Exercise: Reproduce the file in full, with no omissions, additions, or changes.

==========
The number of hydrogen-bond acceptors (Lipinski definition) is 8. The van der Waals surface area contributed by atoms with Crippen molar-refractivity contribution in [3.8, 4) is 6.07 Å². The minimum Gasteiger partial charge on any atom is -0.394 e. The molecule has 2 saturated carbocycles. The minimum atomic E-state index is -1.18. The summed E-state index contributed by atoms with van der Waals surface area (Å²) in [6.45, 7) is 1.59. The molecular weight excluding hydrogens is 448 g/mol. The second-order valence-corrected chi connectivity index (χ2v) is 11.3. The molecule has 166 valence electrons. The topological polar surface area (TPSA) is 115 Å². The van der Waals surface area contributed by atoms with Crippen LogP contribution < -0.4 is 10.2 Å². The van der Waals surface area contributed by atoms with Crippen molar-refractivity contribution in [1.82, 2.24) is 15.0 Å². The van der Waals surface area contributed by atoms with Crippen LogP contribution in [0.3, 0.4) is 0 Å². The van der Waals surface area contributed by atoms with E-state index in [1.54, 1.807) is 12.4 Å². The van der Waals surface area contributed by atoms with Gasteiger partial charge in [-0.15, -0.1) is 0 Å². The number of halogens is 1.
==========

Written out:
The number of hydrogen-bond acceptors (Lipinski definition) is 8. The van der Waals surface area contributed by atoms with Crippen molar-refractivity contribution in [3.8, 4) is 6.07 Å². The minimum Gasteiger partial charge on any atom is -0.394 e. The molecule has 2 saturated carbocycles. The minimum atomic E-state index is -1.18. The summed E-state index contributed by atoms with van der Waals surface area (Å²) in [6.45, 7) is 1.59. The molecular weight excluding hydrogens is 448 g/mol. The second-order valence-corrected chi connectivity index (χ2v) is 11.3. The molecule has 166 valence electrons. The topological polar surface area (TPSA) is 115 Å². The van der Waals surface area contributed by atoms with Crippen LogP contribution < -0.4 is 10.2 Å². The van der Waals surface area contributed by atoms with Crippen molar-refractivity contribution in [1.82, 2.24) is 15.0 Å². The van der Waals surface area contributed by atoms with Crippen LogP contribution in [0.3, 0.4) is 0 Å². The van der Waals surface area contributed by atoms with E-state index in [1.54, 1.807) is 12.4 Å². The van der Waals surface area contributed by atoms with Gasteiger partial charge in [-0.15, -0.1) is 0 Å². The number of halogens is 1.